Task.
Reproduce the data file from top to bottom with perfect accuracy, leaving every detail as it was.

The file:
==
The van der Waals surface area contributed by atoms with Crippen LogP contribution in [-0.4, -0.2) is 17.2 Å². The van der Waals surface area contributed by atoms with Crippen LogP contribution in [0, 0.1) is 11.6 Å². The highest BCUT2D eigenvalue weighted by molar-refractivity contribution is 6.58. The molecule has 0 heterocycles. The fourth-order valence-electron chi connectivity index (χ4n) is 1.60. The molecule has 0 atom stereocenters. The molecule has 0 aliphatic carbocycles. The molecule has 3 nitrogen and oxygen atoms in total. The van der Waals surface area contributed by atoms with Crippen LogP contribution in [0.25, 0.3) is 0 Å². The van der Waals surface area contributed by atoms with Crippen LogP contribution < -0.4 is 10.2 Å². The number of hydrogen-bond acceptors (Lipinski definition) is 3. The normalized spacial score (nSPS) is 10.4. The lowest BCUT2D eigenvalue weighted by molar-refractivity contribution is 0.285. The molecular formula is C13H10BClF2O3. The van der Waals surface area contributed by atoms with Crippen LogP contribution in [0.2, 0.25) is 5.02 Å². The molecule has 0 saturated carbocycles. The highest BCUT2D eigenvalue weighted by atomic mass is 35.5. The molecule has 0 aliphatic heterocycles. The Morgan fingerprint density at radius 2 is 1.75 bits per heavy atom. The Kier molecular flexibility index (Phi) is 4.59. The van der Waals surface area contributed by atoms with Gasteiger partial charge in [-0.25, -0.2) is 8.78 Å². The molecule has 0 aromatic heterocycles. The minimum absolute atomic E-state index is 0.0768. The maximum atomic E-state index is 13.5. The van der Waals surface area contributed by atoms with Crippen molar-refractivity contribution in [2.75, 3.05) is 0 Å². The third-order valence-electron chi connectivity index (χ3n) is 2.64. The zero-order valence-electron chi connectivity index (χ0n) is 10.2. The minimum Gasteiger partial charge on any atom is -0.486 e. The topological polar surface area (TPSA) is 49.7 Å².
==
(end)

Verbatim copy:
The van der Waals surface area contributed by atoms with Crippen LogP contribution in [-0.4, -0.2) is 17.2 Å². The van der Waals surface area contributed by atoms with Crippen LogP contribution in [0, 0.1) is 11.6 Å². The highest BCUT2D eigenvalue weighted by molar-refractivity contribution is 6.58. The molecule has 0 heterocycles. The fourth-order valence-electron chi connectivity index (χ4n) is 1.60. The molecule has 0 atom stereocenters. The molecule has 0 aliphatic carbocycles. The molecule has 3 nitrogen and oxygen atoms in total. The van der Waals surface area contributed by atoms with Crippen LogP contribution in [0.25, 0.3) is 0 Å². The van der Waals surface area contributed by atoms with Crippen LogP contribution < -0.4 is 10.2 Å². The number of hydrogen-bond acceptors (Lipinski definition) is 3. The normalized spacial score (nSPS) is 10.4. The lowest BCUT2D eigenvalue weighted by molar-refractivity contribution is 0.285. The molecular formula is C13H10BClF2O3. The van der Waals surface area contributed by atoms with Crippen LogP contribution in [0.2, 0.25) is 5.02 Å². The molecule has 0 saturated carbocycles. The highest BCUT2D eigenvalue weighted by atomic mass is 35.5. The molecule has 0 aliphatic heterocycles. The Morgan fingerprint density at radius 2 is 1.75 bits per heavy atom. The Kier molecular flexibility index (Phi) is 4.59. The van der Waals surface area contributed by atoms with Gasteiger partial charge in [-0.25, -0.2) is 8.78 Å². The molecule has 0 aromatic heterocycles. The minimum absolute atomic E-state index is 0.0768. The maximum atomic E-state index is 13.5. The van der Waals surface area contributed by atoms with Crippen molar-refractivity contribution in [2.75, 3.05) is 0 Å². The third-order valence-electron chi connectivity index (χ3n) is 2.64. The zero-order valence-electron chi connectivity index (χ0n) is 10.2. The minimum Gasteiger partial charge on any atom is -0.486 e. The topological polar surface area (TPSA) is 49.7 Å².